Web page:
What would you say is the single most important change parents can make in the lives of their kids to circumvent the influence of “pink culture”?

 

Aside from being vigilant about establishing a practice of critical thinking about media, I think parents can encourage their daughters to establish their own “personal brand” and teach them how to define themselves, their passions, and what goals they want to pursue. Marketers are going to spend huge amounts of money to brand and shape your daughter into the type of consumer they want her to be, so why not use their same tactics against them? Brand is about communication, packaging, ethics, and assets. When we help our daughters understand who they are, what they stand for, what the value of their voice is, what the power of their personal impact can be, and what strengths come with their personal assets we help them establish internal benchmarks they can then use to measure the messages coming from marketers and hopefully bounce most of them off and away.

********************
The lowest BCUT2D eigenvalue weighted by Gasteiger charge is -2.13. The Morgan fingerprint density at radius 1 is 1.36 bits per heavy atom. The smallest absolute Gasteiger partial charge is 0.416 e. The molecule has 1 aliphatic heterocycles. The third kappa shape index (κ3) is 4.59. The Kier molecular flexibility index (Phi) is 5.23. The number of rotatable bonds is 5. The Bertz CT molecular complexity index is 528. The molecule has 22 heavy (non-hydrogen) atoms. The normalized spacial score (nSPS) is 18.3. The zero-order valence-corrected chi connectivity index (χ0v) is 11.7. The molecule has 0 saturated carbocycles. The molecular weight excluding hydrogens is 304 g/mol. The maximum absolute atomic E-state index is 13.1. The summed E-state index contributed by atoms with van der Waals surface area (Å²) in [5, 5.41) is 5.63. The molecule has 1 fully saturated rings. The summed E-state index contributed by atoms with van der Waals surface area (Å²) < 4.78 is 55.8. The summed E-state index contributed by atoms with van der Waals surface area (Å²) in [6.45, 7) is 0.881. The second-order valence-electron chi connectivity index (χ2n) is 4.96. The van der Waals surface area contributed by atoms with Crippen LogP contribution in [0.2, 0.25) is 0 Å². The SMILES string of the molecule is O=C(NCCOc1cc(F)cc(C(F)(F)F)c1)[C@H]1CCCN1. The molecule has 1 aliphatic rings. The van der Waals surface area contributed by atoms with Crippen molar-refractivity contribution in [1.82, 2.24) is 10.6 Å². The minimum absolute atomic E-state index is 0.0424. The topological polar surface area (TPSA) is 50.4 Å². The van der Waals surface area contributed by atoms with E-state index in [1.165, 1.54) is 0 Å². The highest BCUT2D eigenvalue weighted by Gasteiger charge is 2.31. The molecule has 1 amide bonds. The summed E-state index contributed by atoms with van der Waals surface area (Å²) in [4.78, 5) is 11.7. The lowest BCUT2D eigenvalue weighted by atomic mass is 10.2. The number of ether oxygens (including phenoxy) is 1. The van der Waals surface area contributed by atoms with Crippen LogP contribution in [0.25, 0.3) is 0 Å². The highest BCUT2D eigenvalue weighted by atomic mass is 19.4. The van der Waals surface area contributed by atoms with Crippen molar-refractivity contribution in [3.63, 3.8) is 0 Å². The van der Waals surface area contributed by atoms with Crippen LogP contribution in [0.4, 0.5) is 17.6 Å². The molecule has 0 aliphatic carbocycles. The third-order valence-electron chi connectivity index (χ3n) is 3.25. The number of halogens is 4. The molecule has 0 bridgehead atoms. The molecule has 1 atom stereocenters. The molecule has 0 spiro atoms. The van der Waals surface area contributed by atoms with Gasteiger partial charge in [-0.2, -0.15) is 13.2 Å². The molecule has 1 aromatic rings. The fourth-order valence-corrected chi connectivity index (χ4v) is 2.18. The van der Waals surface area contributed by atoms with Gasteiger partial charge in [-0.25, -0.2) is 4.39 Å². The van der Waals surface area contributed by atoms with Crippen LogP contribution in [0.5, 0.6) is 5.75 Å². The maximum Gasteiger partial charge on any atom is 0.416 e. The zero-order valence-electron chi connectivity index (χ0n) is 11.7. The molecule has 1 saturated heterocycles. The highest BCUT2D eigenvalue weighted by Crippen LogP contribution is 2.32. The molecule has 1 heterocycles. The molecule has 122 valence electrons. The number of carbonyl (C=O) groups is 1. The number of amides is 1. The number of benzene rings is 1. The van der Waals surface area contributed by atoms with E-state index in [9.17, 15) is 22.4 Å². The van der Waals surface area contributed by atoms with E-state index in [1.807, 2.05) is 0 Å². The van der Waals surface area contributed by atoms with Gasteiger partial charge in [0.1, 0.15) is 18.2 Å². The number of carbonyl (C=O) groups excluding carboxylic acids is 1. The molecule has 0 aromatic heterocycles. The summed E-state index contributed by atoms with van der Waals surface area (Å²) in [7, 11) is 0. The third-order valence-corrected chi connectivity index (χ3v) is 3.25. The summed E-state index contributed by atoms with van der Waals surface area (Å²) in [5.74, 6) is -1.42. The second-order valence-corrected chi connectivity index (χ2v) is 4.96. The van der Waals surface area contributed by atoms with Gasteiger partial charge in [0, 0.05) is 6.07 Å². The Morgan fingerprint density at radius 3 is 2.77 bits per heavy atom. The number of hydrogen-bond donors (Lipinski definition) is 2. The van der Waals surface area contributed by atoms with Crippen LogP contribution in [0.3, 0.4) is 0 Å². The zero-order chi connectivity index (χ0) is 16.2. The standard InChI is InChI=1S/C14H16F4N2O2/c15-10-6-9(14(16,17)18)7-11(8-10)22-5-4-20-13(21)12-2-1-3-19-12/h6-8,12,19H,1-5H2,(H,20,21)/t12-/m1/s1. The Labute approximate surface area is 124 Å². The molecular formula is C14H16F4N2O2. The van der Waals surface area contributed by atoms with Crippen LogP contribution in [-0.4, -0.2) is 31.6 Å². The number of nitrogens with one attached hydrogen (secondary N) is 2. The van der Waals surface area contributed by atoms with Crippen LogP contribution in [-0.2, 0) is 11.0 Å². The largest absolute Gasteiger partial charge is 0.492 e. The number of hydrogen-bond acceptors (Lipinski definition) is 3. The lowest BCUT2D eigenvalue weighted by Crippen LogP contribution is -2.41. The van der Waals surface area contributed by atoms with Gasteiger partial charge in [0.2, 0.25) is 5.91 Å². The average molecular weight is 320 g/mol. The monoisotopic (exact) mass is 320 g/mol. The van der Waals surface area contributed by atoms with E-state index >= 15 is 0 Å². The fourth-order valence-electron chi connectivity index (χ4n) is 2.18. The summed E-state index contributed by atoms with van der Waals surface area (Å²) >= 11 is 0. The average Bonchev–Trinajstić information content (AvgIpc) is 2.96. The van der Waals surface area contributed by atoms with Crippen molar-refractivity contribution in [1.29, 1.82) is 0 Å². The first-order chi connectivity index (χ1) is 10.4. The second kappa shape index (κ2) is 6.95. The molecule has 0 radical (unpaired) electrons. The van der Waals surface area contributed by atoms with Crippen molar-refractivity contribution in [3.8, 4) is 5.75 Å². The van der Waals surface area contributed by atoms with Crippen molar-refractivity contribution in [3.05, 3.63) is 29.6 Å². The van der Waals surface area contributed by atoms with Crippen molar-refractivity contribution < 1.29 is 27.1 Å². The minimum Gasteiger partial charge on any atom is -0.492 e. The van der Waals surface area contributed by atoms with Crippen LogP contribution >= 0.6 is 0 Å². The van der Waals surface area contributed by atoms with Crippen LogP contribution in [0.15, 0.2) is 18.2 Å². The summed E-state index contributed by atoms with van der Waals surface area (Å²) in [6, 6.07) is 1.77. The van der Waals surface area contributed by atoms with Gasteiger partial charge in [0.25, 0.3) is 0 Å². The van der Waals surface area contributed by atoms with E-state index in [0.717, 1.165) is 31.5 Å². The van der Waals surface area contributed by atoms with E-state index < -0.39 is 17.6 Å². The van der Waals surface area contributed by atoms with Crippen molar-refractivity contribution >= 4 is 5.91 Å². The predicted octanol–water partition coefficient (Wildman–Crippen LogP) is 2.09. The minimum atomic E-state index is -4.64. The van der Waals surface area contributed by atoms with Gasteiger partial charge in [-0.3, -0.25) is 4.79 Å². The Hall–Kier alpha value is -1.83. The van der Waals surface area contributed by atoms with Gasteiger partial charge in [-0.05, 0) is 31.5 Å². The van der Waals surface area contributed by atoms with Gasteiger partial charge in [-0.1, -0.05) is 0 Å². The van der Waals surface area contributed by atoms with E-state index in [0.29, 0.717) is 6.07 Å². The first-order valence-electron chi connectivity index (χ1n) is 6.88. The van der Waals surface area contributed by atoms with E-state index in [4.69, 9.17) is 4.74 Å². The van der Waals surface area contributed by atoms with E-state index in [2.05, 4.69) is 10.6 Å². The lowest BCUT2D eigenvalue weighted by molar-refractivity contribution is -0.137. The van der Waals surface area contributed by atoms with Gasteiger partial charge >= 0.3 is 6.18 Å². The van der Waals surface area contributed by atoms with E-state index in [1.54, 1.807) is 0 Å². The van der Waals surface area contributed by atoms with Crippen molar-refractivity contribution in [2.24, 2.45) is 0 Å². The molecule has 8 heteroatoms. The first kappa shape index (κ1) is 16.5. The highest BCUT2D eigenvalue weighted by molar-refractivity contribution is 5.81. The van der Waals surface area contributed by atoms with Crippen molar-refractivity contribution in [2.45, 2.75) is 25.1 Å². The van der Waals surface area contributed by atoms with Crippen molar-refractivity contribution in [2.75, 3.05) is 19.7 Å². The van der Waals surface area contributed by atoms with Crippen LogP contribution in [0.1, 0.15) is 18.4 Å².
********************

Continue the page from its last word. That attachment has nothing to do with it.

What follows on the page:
Parents can start this at very young ages and their daughter should be an active participant. When my daughter was four she insisted on being called “Amelia Dinosaur” as her name and would tell everyone she met that she was a “science-brained girl”. And so it goes.

 

What do you suggest to parents who don’t just want to help their own daughters, but want to get more involved in changing the whole culture around girls toys and media? Where should they start?